Shows & Panels
Shows & Panels
- The 2014 Big Picture on Cyber Security
- AFCEA Answers
- American Readiness: Renewable Power and Efficiency Technologies
- Ask the CIO
- Building the Hybrid Cloud
- Connected Government: How to Build and Procure Network Services for the Future
- Continuing Diagnostics and Mitigation: Discussion of Progress and Next Steps
- Federal Executive Forum
- Federal News Radio's National Cyber Security Awareness Month Special Panel Discussion
- Federal Tech Talk
- The Future of Government Data Centers
- The Future of IT: How CIOs Can Enable the Service-Oriented Enterprise
- Government Perspectives on Mobility and the Cloud
- The Intersection: Where Technology Meets Transformation
- Maximizing ROI Through Data Center Consolidation
- Mitigating Insider Threats in Virtual & Cloud Environments
- Modern Mission Critical Series
- The New Generation of Database
- Reimagining the Next Generation of Government
- Targeting Advanced Threats: Proven Methods from Detection through Remediation
- Transformative Technology: Desktop Virtualization in Government
- The Truth About IT Opex and Software Defined Networking
- Air Traffic Management Transformation Report
- Cloud First Report
- General Dynamics IT Enterprise Center
- Gov Cloud Minute
- Government in Technology Series
- Homeland Security Cybersecurity Market Report
- National Cybersecurity Awareness Month
- Technology Insights
- The Cyber Security Report
- The Next Generation Cyber Security Experts
Shows & Panels
Reduced conference spending could save government $500M each year
Wednesday - 1/8/2014, 10:47am EST
Agencies are spending significantly less money on federal conferences, which could amount to $500 million in annual savings across the government.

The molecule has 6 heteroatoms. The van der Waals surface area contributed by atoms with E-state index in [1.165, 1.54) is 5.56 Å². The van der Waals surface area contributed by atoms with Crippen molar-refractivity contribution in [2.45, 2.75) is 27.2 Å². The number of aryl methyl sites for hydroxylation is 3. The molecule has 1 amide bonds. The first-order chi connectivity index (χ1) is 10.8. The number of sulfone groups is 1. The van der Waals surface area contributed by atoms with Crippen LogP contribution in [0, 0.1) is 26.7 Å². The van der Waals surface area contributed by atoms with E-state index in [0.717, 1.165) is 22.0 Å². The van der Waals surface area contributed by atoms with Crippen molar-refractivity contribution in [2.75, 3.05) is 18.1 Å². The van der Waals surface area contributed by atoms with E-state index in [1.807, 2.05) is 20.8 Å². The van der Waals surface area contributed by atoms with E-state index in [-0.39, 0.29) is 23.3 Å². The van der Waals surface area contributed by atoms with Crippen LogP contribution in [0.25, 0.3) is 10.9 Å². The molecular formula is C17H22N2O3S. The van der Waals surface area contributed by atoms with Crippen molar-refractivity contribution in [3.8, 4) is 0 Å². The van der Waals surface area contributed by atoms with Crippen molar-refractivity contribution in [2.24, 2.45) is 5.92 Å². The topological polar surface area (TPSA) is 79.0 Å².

Increased oversight and tighter controls have led to a nearly 90 percent drop in conference spending since 2010 at four agencies, according to a report by Rep. John Mica (R- Fla.).
Internal Revenue Service conference spending decreased from $37.6 million in 2010 to $4.9 million 2012, and General Services Administration spending decreased from $10.9 million in 2010 to $1.3 million in 2012.
Conference spending at the Department of Veterans Affairs decreased from $86.5 million in 2011 to $7.5 million through the first nine months of fiscal 2012.
Defense Department spending on conferences decreased from $89 million in 2012 to $12.3 million through the first six months of fiscal 2013.
Mica began investigating how agencies allocate spending for conferences in 2009. At the time, "conference planners contracted with little regard for budgetary considerations," Mica said in the report. His findings prompted more oversight into conference spending.
"These reforms and increased transparency have put departments and agencies on notice that wasteful spending on conferences will no longer be tolerated," he said.
The report cited some examples of "frivolous and gratuitous expenditures."
Attendees at an IRS All Managers Conference in Anaheim, Calif., collectively received $64,000 in gifts such as clocks, lanyards, mugs and plastic squirting fish.
VA spent approximately $98,000 at a Human Resources Conference on promotional items, including water bottles, giant teddy bears and hand sanitizers.
During a House hearing in October 2013, lawmakers sharply criticized VA's spending, saying the money could have been used to improve services for veterans.
"Our veterans were abused, and I use that word carefully, but I use it deliberately" said Rep. Darrell Issa (R-Calif.), chairman of the Committee on Oversight and Government Affairs.